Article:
An Automated Clearing House payment can be stopped by either the company that initiated the transaction or the account holder. The key to preventing the payment is to act quickly as ACH processing generally debits the checking account on the next business day following the transaction. Merchants can also reverse and re-enter payments under specific circumstances.
Stopping the Payment
An ACH transaction can be stopped at a bank or credit union as long as the account hasn't already been debited for payment. Banks and credit unions must follow ACH rules when stopping a payment, but the process can be different at each institution. For example, some banks allow customers to place ACH stops either by phone or in person, while others accept a faxed stop payment form. To process a stop, the customer provides account information, the name of the merchant and the exact amount of the payment. The fee for stopping checks varies between institutions.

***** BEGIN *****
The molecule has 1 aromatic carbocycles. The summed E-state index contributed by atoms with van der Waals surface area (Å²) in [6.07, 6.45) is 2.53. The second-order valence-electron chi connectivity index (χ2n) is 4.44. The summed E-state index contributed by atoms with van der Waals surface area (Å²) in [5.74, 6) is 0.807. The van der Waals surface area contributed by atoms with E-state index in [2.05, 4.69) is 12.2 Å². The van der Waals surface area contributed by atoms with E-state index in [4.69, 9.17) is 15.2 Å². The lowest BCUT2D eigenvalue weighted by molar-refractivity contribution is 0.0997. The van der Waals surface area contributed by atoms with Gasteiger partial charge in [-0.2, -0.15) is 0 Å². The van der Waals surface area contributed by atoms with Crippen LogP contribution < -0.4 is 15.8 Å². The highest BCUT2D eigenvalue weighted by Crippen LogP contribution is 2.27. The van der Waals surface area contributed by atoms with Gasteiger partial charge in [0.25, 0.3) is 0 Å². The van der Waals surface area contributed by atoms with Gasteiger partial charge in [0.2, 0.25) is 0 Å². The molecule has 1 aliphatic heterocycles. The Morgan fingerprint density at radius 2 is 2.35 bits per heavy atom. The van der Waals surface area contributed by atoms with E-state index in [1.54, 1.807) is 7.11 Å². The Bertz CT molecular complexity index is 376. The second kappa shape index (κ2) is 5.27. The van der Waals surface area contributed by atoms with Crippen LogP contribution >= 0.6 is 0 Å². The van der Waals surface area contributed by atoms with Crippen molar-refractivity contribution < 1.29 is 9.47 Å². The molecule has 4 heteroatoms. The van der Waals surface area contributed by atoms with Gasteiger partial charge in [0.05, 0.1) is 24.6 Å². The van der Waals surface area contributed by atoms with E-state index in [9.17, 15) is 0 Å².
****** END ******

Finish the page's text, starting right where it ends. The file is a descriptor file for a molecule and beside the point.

Stopping Automatic Payments
If you set up automatic bill payment, which is done using the ACH system, financial institutions generally require stop requests to be submitted 3 business days before the scheduled payment. To do so, you submit the name of each company and the amount of money being debited on a monthly basis.
If a payment amount fluctuates, such as a monthly electric bill, stops can be entered that block all payment amounts to a specific company.
A company can reverse an ACH transaction for an incorrect amount charged for goods and services, incorrect customer information entered into the system or duplicate orders. If the dollar amount for a reversed transaction is re-entered at a higher amount that results in a negative balance in your checking account, the bank is not obligated to honor the ACH. When this happens, your account may accrue charges for non-sufficient funds. Under ACH rules, reversals must be entered into the system within 5 business days of the transaction.